n the fall of 1999, I found myself in Grand Teton National
Park, famous for its fall colors. One of the bonuses
of being there that year was the presence of Jack Dykinga
(see ‘Evening at Dawn’
image story) and the late Galen Rowell, who were there
teaching photography workshops. Both Galen and Jack
presented beautiful evening programs at the Jackson
Hole Wildlife Musuem. Unfortunately this year, I had
to leave before the fall colors had reached their peak.
So feeling somewhat disappointed and unfulfilled, I
returned home to Bend, Oregon.
Many times through the years I have been blessed to
have friends contact me when they see or hear of great
photo opportunities. I had always wanted to photograph
fall colors on Steens Mountain in southeastern Oregon
and this time I knew just who to call. I called Alice
Elshoff who lives at the base of Steens Mountain. For
over three decades Alice has tirelessly worked to secure
protection and a higher level of respect for our public
lands in Eastern Oregon. I know of no one more connected
to this land.
Alice said, “This is the time.” I hastily
loaded up and drove five hours to the mountain. As I
drove up the long road leading to the aspens, I was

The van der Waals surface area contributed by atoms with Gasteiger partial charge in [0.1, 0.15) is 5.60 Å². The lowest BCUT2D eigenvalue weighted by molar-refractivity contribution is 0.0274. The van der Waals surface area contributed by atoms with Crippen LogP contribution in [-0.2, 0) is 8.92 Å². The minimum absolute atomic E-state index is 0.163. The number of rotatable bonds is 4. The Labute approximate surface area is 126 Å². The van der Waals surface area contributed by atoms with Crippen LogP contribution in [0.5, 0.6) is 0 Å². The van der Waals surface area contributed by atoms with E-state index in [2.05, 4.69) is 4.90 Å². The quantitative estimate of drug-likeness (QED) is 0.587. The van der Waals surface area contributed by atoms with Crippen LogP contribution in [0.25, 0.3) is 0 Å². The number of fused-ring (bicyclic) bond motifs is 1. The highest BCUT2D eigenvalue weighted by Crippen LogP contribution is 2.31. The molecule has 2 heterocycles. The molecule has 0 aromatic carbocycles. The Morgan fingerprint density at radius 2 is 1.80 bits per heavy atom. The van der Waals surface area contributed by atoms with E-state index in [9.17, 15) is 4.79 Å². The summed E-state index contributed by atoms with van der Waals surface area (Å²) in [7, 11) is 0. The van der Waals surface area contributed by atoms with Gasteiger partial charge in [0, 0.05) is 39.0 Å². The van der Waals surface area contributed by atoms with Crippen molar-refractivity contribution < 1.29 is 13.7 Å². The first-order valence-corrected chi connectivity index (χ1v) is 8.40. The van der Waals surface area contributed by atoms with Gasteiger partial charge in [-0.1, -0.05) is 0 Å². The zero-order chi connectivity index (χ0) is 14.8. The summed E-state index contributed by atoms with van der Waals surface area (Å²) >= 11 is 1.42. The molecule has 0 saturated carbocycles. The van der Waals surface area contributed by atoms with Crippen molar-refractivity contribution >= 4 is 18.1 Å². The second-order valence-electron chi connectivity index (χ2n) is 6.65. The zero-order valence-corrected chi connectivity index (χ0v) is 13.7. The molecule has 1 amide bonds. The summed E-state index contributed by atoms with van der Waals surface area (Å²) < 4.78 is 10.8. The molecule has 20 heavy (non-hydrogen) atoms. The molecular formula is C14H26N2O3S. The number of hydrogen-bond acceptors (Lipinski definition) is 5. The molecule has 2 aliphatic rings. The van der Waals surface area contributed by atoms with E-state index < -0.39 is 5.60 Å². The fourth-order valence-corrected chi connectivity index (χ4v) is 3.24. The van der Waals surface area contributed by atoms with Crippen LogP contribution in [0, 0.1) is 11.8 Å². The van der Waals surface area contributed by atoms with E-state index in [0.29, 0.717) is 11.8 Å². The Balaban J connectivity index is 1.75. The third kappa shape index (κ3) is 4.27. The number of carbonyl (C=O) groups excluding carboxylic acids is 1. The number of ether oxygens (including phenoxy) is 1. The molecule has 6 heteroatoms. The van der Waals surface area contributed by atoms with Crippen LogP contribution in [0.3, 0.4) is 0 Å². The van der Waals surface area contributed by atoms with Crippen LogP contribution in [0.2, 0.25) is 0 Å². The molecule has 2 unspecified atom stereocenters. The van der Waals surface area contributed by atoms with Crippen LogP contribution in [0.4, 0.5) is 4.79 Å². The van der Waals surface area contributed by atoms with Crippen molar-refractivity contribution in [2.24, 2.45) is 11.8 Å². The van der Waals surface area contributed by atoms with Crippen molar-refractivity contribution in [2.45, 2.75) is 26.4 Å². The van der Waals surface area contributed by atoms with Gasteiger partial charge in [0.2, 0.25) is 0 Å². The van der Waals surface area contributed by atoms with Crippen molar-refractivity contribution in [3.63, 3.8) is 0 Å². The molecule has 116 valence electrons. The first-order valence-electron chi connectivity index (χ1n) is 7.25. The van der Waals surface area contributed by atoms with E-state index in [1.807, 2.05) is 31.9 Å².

somewhat disappointed at the conditions I observed.
The aspens were far past peak, mostly dry and leafless.
Just as importantly, it was bright blue sky with a strong
wind blowing. Things did not look good.
When I arrived at my destination, things looked pretty
grim. Then, as I began looking closer I observed a large
hillside in the distance that appeared to have brilliant
color. My heart rate quickened as I put the binoculars
on the trees. It was true. They were brilliant with
a huge range of colors! An island of hope.
Now how do I get there? Will there be vantage point
for a clear view? What about this incessant strong wind?
What about this brilliant high contrast light? Somehow,
these things didn’t matter. What mattered was
being able to experience those incredible trees close
up, regardless of the outcome.
I grabbed my camera pack and started hiking. I reached
the ridge across from the hillside of trees and it was
thick with underbrush and trees. I walked the entire
length and finally found a way to get to the slope below
the ridge top. As I moved down and back across the slope,
I caught glimpses of beautiful color. Then I reached
a full clearing and was treated to the spectacle you
see in ‘Firefall’. But, there were still
problems. Wind and sun. I knew my only chance was to
wait for the sun to set behind the ridge above the trees.
I moved along the slope and selected two different perspectives,
finally settling on the ‘Firefall’ view.
Now it was a waiting game.
With the excitement I was feeling, it seemed like hours
before the sun dropped below the ridge. Finally the
sun disappeared and to my great surprise the wind stopped
instantly. I thought I was excited before! I photographed
as quickly as I could because I knew the beautiful back/cross
lighting would soon be gone. My first exposure times
varied between 6 and 12 seconds. For the most part the
wind stayed calm! There are certain images I just know
are going to be special. That evening as I walked back
to camp, I could feel I had experienced something so
special my spirit was touched deeply.